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The View

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So much had been done, yet nothing. Dishes sat in stacks in the dark wooden cabinets, purged of any sticky crumbs; the rigid floor had been thoroughly swept and mopped, until she could see her reflection in the gleaming tile. And of course the windows, scrubbed and scrubbed with earnest conviction, offered an unimpeded view of the bustling city around her. She had chosen this apartment for the large, transparent windows. When the realtor, a crisp man with the bright smell of money lingering on his dry-cleaned suit, had ushered she and Chris through the doorway six years earlier, she couldn’t stop herself from peering at the vast windows in obvious admiration. “Don’t ever play poker,” Chris had teased her. His laugh was a loud breath, a short staccato note dissipating in the hollow air. “With that face you might as well play with an open hand!” Sure enough, they had to pay above asking price for the apartment in the center of Chicago, but once she saw the endless, clear sky stretched in front of her, she had to possess it.

Cardboard boxes had been loaded into Chris’s sleek automobile the day they received the fresh set of keys in the mail. On the long drive into the city she had leaned tiredly against Chris’s firm shoulder as daylight faded into indigo darkness. “We’re home,” he had whispered in her ear as they reached the apartment building. His light breath tickled her weary face. Carrying the loaded boxes up the steep staircase was a struggle, but once they reached the third floor and fumbled with the unfamiliar lock, Chris threw open the mahogany door and they raced into the empty space. Again the windows had transfixed her, even in the darkness. “It’s so black,” she had said before thinking, then quickly felt foolish. Ebony, endless, infinite, heart-wrenchingly beautiful on this day when she had finally gotten away from small-town Wisconsin—but still simply black. “It is,” was all Chris had said, and she had felt him smile.

Six years had evaporated like dewdrops from new morning grass pierced by the sun. She could swear she felt the time condensed in clouds around her, making her perception of the present foggy. The items in the apartment bore the imprint of time; a few moments had drenched them, but the hours had dried them again, leaving behind only a faint watermark. The Renaissance painting hanging above a wooden desk reminded her of the winter’s day when she and Chris had taken refuge from biting snow in an art museum. “She looks like you,” he had exclaimed to her about the woman in the painting. “The pensive expression is almost a perfect match—but of course you’re more beautiful.” She had laughed self-consciously, thinking of the old women behind her, mumbling into their handkerchiefs about “young people these days.”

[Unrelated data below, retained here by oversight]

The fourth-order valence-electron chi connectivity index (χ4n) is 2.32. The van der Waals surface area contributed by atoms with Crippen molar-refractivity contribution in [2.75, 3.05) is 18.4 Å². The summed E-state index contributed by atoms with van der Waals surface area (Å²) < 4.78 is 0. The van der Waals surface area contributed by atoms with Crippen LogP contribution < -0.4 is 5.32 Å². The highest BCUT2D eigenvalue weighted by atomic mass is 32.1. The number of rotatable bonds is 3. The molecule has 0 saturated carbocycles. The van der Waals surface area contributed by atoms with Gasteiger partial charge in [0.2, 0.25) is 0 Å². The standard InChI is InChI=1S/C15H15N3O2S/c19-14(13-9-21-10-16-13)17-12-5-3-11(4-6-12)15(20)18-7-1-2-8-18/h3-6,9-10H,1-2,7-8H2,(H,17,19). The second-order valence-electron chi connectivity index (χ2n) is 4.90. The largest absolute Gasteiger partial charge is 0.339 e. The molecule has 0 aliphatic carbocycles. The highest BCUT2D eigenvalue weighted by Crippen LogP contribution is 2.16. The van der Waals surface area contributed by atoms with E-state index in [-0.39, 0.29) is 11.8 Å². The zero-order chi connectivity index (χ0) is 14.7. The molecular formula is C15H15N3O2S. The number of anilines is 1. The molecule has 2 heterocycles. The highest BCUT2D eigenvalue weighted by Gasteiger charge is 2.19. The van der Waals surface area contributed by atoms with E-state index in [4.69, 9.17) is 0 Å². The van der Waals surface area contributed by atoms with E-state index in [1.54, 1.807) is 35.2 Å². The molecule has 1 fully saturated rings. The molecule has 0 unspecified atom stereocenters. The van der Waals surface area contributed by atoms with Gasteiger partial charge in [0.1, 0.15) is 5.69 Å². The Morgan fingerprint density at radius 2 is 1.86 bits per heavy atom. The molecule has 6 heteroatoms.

The painting would stay, she decided. The wooden desk…perhaps it would go well with the old-fashioned décor in the New York apartment. Yes, the desk would come with her. “Almost done,” she said to herself loudly. As if to prove her right, her voice echoed through the void of the empty apartment, bouncing off of the barren walls. This, the living room, was her final challenge. Cardboard boxes sat by the door, ready to be driven to the east coast, but this last corner of her life remained intact, untouched. She had already decided to leave the table, chairs, and painting, along with the large mirror that covered an entire wall of the cramped room. She had never liked the mirror, but they had not gotten around to selling it before the war began. Afterwards she hated that it prevented her from ignoring how grief had transformed her, but couldn’t muster the energy to throw it out. Here she was again, getting lost in the past. That was her reason for leaving the apartment; she had to flee from the heavy sludge of memories. With that thought, she turned to face the object she had been carefully avoiding. The emerald green land, dotted with browns and reds, mountains and deserts, had taunted her everyday since she had kissed Chris good-bye at the train station, naively hopeful and recklessly confident that he would return from war unscathed.

That morning the sun had mocked them. Rising high in the sky at dawn, it floated on clouds of soft pink and blazing orange, as though welcoming another innocent day. In the apartment, she and Chris stood next to the globe, his rough palm covering her hand on the splintery surface of the desk. Just as he had done many times before, Chris spun the globe, creating a web of fleeting colors before their eyes. “Here!” He abruptly stopped the sphere with his finger, placed on the green tip of Italy. “That’s where we’ll go when I come back,” he said softly. She nodded as she always did when they played this little game, and tried to smile. Maybe, she sometimes thought when she remembered that day, she had known then, that horrible instant when she realized that they truly might never see the world together, that he was not coming back. In the war, he had seen France, where they had often talked about visiting. The poison gas he had inhaled in some hellish corner of the country had torn him from her. He must have coughed and gasped grotesquely, struggling with his gas mask until it was too late and he collapsed in the blood running over the muddy hills. That is what happened.
But in her mind, she liked to imagine him roaming in a field of lilacs, smelling the sweetness he had described to her late at night when they sat at the living room table and watched the weary city. Now she sat in the same place, and surveyed late- afternoon city life going on around her. She would take the globe, she determined. If only she could take the windows.



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